Latter-day Saint beliefs in past lives

Ballard has spoken publicly about his practice of the “couples ruse” he would engage in with female volunteers on undercover missions, asserting it is necessary to catch sex traffickers in his snare. But, according to five women suing Ballard, these engagements amounted to sexual assault, which he would justify by telling the women that they had been married in a past life.

If Ballard did make this argument, he is again coloring outside the lines of current official Latter-day Saint teachings.

Quotes attributed to Joseph Smith cite the faith’s founder as describing belief in reincarnation as “of the devil” and “hellish.” More recently, the 1992 Encyclopedia of Mormonism, edited by Brigham Young University professors and published with the faith’s approval, puts it even more simply: “This theory [of reincarnation] is rejected by The Church of Jesus Christ of Latter-day Saints.”

Instead, the faith teaches that all individuals lived with God before they were born in a “pre-earth life” as spirits.

“Throughout our premortal life, we developed our identity and increased our spiritual capabilities,” the church’s website states. “Blessed with the gift of agency, we made important decisions, such as the decision to follow Heavenly Father’s plan.”

‘Going outside the bounds’

Just because today’s church leaders don’t teach reincarnation or discourage the use of psychics doesn’t mean everyday members aren’t invested in these and other culturally related beliefs.

“It’s on the ‘woo’ edge of Mormonism, but it’s there,” Knowlton said. “I’ve talked to quite a number of Mormons who participate in these New Age practices.”

Cristina Rosetti, an assistant humanities professor at Utah Tech University who has written about the history of Mormon fundamentalism, agreed.

“While the official church and LDS leadership don’t support these practices,” Rosetti said, “there’s a long history of regular members going outside the bounds. This is no different.”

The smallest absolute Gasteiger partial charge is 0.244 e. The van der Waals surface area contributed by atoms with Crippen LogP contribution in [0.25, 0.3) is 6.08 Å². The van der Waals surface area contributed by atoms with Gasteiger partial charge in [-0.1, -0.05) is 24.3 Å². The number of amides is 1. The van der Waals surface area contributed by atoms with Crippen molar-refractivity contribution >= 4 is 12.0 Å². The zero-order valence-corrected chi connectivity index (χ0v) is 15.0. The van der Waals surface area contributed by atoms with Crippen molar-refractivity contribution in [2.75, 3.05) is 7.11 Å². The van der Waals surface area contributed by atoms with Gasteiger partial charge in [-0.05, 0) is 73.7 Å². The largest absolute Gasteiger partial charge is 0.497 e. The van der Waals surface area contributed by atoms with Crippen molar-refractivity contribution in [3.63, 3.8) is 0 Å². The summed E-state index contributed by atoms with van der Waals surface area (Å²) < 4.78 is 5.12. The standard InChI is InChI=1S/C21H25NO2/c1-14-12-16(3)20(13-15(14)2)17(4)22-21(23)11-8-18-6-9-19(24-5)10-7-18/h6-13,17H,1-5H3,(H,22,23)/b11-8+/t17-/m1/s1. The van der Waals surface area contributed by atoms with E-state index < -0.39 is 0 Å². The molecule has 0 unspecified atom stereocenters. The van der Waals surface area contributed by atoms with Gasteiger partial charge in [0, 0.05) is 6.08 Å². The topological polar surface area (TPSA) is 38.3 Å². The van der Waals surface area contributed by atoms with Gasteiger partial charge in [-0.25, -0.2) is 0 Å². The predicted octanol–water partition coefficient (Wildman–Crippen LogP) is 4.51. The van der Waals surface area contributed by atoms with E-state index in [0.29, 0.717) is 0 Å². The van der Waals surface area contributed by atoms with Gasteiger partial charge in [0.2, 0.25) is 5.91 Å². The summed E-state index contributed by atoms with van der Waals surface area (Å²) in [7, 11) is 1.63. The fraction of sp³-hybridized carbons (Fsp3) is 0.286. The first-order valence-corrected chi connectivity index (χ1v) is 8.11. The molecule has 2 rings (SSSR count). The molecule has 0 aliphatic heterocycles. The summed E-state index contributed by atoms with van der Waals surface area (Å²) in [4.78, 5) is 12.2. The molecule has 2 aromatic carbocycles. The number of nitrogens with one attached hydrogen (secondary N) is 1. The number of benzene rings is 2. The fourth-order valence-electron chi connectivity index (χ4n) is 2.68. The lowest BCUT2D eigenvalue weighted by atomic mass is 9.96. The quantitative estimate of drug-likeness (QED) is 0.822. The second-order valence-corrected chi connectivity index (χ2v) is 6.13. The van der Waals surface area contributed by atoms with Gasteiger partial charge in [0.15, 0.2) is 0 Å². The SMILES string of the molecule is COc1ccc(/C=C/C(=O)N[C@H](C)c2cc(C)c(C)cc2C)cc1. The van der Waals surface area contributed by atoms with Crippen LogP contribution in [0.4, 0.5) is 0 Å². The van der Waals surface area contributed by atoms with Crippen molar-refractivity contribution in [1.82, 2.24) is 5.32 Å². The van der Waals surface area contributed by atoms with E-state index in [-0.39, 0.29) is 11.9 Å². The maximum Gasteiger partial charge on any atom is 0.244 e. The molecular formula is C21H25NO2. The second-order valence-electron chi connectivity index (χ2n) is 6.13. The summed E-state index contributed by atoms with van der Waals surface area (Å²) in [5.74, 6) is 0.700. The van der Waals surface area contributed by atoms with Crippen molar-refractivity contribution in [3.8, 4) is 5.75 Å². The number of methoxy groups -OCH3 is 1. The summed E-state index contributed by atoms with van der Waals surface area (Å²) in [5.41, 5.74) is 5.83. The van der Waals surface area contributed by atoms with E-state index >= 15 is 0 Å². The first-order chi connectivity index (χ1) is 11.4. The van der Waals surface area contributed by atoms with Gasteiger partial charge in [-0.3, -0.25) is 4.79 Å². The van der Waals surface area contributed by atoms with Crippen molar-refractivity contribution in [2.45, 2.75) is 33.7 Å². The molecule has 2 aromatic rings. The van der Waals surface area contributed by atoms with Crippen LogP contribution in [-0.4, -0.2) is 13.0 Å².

Through her research, she has seen “many people, mostly women,” within the Latter-day Saint faith who seek out or are themselves psychics. Importantly, however, “most do not use this language,” she explained, “but frame their ‘gifts’ in LDS language.’”

As for past lives, Rosetti said the idea of “multiple mortal probations” refers to the belief that people are reborn but, unlike reincarnation, always return as a human and as the same sex.

“MMP,” as it is known among those who believe in it, “remains commonly discussed in Mormon fundamentalism,” Rosetti explained, “and has gained increased attention in LDS circles.”

Finding the fringe

Journalist Leah Sottile said she wasn’t surprised when she learned that Ballard, according to the new lawsuit, allegedly told the women he’s accused of assaulting that he had been married to them in a past life. The author of “When the Moon Turns to Blood” about Lori Vallow and Chad Daybell said Daybell used the same line when justifying his extramarital affair with Vallow.

Ballard, she said, appears to have found his way into the same Latter-day Saint communities that allowed Daybell and Vallow to meet.

In particular, she pointed to conferences targeting conservative Latter-day Saints held in places like St. George and the Wasatch Front featuring speakers on topics ranging from astrology to preparing for the end times.

“It’s a blend of constitutionalists,” she said, “psychics and people who believe in the Heartland theory of the Book of Mormon.”

In 2023, Ballard not only attended one such event, hosted by the FIRM Foundation, but also was a featured speaker alongside presenters on energy healing and the coming of the Antichrist.

In the past when Sottile has attended some of these events, she said she would talk to attendees about what had drawn them there in the first place.

“They would all talk about this desire to level up their faith,” she said, “and hear about taboo topics that LDS Church leadership doesn’t talk about but that they’re really curious about.”

Correction • Thursday, 8:30 a.m., Oct. 12, 2023: This story has been updated to correct a reference to Chad and Lori Daybell.